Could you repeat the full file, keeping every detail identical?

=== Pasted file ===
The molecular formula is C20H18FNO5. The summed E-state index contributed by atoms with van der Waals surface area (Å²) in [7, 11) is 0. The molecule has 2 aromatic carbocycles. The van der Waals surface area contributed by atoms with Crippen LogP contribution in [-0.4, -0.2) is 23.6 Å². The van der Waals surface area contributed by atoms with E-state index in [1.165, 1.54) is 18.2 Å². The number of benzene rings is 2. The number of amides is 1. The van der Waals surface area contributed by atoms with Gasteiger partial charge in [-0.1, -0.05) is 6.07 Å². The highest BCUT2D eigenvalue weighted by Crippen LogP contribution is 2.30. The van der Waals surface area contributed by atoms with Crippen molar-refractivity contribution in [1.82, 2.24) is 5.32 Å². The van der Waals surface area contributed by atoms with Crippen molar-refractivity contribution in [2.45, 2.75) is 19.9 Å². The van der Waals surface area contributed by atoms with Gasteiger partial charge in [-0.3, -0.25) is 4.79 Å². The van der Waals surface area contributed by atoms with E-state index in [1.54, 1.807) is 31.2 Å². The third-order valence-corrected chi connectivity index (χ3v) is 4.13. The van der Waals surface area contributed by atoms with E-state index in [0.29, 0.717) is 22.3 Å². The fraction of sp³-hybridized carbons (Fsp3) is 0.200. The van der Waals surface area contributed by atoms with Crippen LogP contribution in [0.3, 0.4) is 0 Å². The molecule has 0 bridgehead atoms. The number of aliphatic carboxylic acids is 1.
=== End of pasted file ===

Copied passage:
The molecular formula is C20H18FNO5. The summed E-state index contributed by atoms with van der Waals surface area (Å²) in [7, 11) is 0. The molecule has 2 aromatic carbocycles. The van der Waals surface area contributed by atoms with Crippen LogP contribution in [-0.4, -0.2) is 23.6 Å². The van der Waals surface area contributed by atoms with E-state index in [1.165, 1.54) is 18.2 Å². The number of benzene rings is 2. The number of amides is 1. The van der Waals surface area contributed by atoms with Gasteiger partial charge in [-0.1, -0.05) is 6.07 Å². The highest BCUT2D eigenvalue weighted by Crippen LogP contribution is 2.30. The van der Waals surface area contributed by atoms with Crippen molar-refractivity contribution in [1.82, 2.24) is 5.32 Å². The van der Waals surface area contributed by atoms with Crippen molar-refractivity contribution in [2.45, 2.75) is 19.9 Å². The van der Waals surface area contributed by atoms with Gasteiger partial charge in [-0.3, -0.25) is 4.79 Å². The van der Waals surface area contributed by atoms with E-state index in [1.54, 1.807) is 31.2 Å². The third-order valence-corrected chi connectivity index (χ3v) is 4.13. The van der Waals surface area contributed by atoms with E-state index in [0.29, 0.717) is 22.3 Å². The fraction of sp³-hybridized carbons (Fsp3) is 0.200. The van der Waals surface area contributed by atoms with Crippen LogP contribution in [0.3, 0.4) is 0 Å². The molecule has 0 bridgehead atoms. The number of aliphatic carboxylic acids is 1.